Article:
Last spring on a gather we set out to find an evasive 300-lb steer; we’ll call him Rompy.
We made a big circle and never found him but we did discover a leak in the water line. Just luck, maybe – but on the bright side, it made the ride worth it.
The next day we rode out early and found him with his mother and a couple other cows. All went well, we sorted off Rompy at the trap and took him to the headquarters with intentions to hold him overnight for the sale the next day.
We unsaddled and I stuck a water hose through the boards of the little pen where Rompy was being held. Pretty good morning, I was thinking – then Rompy came unglued!
He could see daylight through a three-foot-wide pipe gate into the loading alley. He took four runs at it. I ran around the other side to frighten him back.
It didn’t work! On his fifth try, he crashed over the top, bending the rail perpendicular. I dove out of the way as he sailed over me!
I looked back over my shoulder and remember thinking “this must be what a torpedo looks like leaving a submarine!” We would see him again 30 minutes later on a big ridge overlooking town.
We tracked him half a mile, through one fence and into a big BLM canyon. With a huge dose of luck (finding him), enough opportunities (catching him) and two stout horses (dragging him), we got him to a road. My partner hog-tied him and I went to get the rescue unit.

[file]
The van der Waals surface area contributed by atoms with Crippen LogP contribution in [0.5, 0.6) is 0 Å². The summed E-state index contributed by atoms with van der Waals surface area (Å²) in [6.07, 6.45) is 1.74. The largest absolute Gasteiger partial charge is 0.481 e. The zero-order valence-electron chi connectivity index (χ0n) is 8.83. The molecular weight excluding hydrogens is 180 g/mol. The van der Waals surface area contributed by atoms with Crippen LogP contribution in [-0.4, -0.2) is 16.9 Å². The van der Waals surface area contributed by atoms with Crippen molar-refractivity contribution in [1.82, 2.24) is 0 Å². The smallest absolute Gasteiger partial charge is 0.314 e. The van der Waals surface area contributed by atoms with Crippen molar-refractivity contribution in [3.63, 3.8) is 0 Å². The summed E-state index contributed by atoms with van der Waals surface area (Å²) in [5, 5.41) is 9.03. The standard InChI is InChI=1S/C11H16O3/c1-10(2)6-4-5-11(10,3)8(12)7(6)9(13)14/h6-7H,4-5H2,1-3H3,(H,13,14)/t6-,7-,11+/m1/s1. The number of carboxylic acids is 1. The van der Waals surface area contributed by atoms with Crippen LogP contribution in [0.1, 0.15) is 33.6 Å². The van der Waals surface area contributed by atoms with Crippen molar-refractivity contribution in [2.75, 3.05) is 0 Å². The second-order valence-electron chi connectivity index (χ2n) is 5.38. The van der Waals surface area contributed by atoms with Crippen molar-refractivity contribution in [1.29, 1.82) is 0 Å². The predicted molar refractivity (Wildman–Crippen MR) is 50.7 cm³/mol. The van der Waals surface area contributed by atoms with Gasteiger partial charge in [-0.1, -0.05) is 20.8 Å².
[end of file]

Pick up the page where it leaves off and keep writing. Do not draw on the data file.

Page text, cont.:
Our location was unreachable by trailer so I brought the old pickup. I loaded it up with an assortment of possibly useful items and returned to the scene.
The steer was still on the fight and too heavy to lift or manhandle. After much cowboy cogitation we took two eight-foot two-by-twelves and laid a ramp from the tailgate to Rompy. We tried to push him up but he wouldn’t slide.
I dug through the box and came up with a come-a-long; however, we had no place to chain it.
“Wait a minute!” I said, “Flip over that gooseneck turnover ball and hook it there!”
We flipped it over, chained it to the ball, pulled out the cable and ran it through some cotton rope we had wrapped around the hog-tie.
My partner started cranking and I kept the head and tail-ends balanced as we drug Rompy into the bed of the pickup an inch and a grunt at a time.
It was as much fun as changing a split-rim tire off a Peterbilt. All three of us looked like we had been drug through a knothole. Even Rompy had lost his steam.
But, on the bright side, I guess, we could have been grape farmers. I don’t think we’d ever been able to load a 300-lb wild raisin ... ain’t nothin’ to tie to! PD